On December 3, 2018, U.S. Citizenship and Immigration Services (USCIS) published a proposed rule to modify the H-1B cap-subject petition filing process for the upcoming FY2020 H-1B cap. The proposed regulation would create a registration requirement for cap-subject H-1B petitions and would also provide that the “regular” cap lottery be run before the advanced degree (“Master’s”) cap lottery, so as to increase the number of H-1B visas allocated to individuals holding U.S. advanced degrees. Publication of the rule is now followed by a 30-day comment period, open until January 2, 2019, during which period the public may provide feedback to USCIS on the proposal. USCIS hopes to implement the new registration requirement for the upcoming FY2020 H-1B cap program, though it is uncertain whether the required regulatory process and technical steps can be completed in time.
Proposed Registration Requirement
Timing Issues and Impact on Employers
USCIS indicates that it would like to implement these rule changes for the upcoming FY2020 H-1B cap season. However, timing will be a significant challenge.
USCIS must consider all comments received in response to this proposal through January 2, 2019. USCIS must then publish an implementing regulation that contemplates these comments. If comments are numerous, as expected, it will take additional time for USCIS to review, analyze, and refine the regulation as needed. Additionally, in the proposed regulation USCIS acknowledged that other factors may result in the registration requirement being postponed, including technological problems related to creating and operating the online registration database.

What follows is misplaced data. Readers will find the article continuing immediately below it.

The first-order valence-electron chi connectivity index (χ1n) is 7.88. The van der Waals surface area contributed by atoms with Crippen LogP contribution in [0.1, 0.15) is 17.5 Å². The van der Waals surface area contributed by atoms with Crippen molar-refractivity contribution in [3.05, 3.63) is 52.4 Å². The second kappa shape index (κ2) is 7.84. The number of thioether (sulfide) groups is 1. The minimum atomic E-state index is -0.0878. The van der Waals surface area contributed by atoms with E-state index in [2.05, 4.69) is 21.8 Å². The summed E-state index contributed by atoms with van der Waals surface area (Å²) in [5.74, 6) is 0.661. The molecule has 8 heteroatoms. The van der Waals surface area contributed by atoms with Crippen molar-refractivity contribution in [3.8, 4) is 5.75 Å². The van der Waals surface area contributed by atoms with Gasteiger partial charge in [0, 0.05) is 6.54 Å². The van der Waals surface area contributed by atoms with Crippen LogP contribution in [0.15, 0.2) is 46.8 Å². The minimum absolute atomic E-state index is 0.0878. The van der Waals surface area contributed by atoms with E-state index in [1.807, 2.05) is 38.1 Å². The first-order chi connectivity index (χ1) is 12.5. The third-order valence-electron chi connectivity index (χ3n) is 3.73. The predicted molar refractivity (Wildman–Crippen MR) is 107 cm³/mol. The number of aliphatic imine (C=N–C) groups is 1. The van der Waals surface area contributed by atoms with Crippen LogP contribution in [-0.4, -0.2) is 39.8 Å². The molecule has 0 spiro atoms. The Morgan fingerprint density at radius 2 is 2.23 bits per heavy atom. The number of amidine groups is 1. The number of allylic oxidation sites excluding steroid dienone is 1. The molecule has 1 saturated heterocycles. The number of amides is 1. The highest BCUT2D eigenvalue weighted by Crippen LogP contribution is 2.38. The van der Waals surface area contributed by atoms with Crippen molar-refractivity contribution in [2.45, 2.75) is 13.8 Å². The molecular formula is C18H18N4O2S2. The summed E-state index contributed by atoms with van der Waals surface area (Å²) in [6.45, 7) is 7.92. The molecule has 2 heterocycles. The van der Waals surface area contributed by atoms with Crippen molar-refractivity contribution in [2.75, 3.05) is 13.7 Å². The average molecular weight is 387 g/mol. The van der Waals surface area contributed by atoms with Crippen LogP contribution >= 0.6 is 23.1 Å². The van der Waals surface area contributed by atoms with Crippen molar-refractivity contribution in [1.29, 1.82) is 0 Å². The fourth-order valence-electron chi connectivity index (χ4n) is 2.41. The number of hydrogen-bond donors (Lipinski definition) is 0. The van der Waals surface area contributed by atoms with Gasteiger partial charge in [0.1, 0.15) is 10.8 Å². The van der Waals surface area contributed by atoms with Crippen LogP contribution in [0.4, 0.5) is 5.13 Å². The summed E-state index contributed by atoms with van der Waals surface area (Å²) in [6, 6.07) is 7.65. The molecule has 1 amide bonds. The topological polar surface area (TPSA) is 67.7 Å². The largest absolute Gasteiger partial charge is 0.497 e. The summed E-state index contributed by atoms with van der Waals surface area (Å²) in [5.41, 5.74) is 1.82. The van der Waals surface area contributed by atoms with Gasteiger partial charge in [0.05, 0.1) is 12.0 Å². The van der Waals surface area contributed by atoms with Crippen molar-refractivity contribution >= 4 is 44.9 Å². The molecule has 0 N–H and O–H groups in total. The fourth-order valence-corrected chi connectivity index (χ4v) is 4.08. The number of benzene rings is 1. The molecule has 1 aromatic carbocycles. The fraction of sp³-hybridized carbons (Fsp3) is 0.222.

Therefore, USCIS may ultimately require employers to prepare and file H-1B cap petitions for FY2020 on April 1, consistent with historical practice, instead of utilizing the proposed streamlined registration process. If USCIS defers the registration requirement to FY2021, USCIS will nonetheless conduct the H-1B cap lotteries in the proposed reverse order, as outlined above, in an effort to allocate more visas to advanced-degree holders.
Gibney is closely monitoring the proposed rule, identifying issues and considering responsive comments, and planning H-1B cap strategies to meet these new challenges. If you have questions concerning the proposed rule, or if you would like assistance in submitting a comment on the rule, please contact your designated Gibney representative or email firstname.lastname@example.org.
The general information provided herein is not intended to serve as a source of legal advice for any purpose. Please contact your designated Gibney representative or immigration counsel for specific legal advice.